The book, aided by Kelly’s Pogo strips, digs deep into Kelly’s life and satire via Pogo.

It makes for a fascinating read about how a simple, quiet man molded and shaped American’s opinions.

Monday, March 26, 2018

Damsels In Design


Regrettably and to the detriment of American manufacturing, women designers seldom received credit for their incredible work during the middle of the 20th Century.

The American automotive industry was a man’s game and women were seldom asked to participate.

And yet, if it were not for women designers of that era many of the innovative, practical and eye-pleasing designs of automobile interiors and exteriors would not have existed.

Unlike most men whose ideas of an automobile tended to be on the more practical and barebones side, women designers paid to attention to the aesthetics.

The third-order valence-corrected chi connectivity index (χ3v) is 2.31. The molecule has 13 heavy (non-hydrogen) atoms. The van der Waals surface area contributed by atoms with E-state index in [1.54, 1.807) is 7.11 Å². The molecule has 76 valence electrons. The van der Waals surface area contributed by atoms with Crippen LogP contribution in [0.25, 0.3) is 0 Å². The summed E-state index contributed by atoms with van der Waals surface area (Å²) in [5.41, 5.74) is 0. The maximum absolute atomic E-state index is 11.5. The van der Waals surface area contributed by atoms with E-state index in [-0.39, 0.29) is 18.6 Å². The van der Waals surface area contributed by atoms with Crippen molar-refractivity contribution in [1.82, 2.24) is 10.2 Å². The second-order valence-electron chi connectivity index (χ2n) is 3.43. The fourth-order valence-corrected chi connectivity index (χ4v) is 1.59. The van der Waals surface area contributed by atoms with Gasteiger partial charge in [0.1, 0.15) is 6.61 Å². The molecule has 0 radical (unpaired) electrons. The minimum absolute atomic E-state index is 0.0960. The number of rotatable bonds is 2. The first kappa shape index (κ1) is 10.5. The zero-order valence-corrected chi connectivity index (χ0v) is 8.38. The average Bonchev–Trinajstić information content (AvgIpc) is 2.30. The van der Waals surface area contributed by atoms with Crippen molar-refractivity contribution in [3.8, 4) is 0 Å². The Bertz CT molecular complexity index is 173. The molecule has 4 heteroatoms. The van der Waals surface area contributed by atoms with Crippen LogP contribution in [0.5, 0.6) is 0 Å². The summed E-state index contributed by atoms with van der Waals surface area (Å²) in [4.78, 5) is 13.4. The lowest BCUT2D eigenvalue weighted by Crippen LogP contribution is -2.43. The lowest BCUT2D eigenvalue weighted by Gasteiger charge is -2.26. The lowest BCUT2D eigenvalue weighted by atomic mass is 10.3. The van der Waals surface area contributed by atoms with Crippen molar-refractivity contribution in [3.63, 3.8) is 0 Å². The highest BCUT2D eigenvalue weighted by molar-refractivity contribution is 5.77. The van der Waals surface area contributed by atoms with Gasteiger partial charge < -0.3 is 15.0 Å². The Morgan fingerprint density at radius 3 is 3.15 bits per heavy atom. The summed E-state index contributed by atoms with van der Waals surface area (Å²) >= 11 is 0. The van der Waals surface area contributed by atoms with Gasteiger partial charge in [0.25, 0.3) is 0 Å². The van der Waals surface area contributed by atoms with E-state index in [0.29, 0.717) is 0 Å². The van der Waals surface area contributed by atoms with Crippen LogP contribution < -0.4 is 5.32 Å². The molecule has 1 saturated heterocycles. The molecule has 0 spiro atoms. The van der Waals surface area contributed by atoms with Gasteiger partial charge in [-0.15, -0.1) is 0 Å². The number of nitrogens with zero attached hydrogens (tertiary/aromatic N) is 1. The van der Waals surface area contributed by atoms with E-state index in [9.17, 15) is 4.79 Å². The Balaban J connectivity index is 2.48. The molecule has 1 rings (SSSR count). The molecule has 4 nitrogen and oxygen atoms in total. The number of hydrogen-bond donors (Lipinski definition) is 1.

Color and fabric selection, eye and feel appeal of dashes, seats, interior details, exterior accessories such as chrome and body style and many more design considerations were pioneered by women designers.

With the ever increasing inclusion of women in the work force, a higher standard of living, free time and wages that afforded small luxuries women obtained a larger say in everyday purchases and drove manufacturers to cater to their wants and needs.

Men may have been the breadwinners but women ruled the roost and the household budget.

In author Constance A Smith’s new book: Damsels In Design, from Schiffer Books, readers are taken on a trip back in time to witness women pioneers in the automotive industry from 1939 to 1959.

Key women designers are given full credit for their creations and contributions accompanied by fascinating text, lots of vintage photographs, concept sketches and illustrations and close-ups of car interiors and exteriors designed by women.

It is an absolutely fascinating book of a bygone era where the seeds of change had been planted to eventually bloom to full blossom in the decades to follow.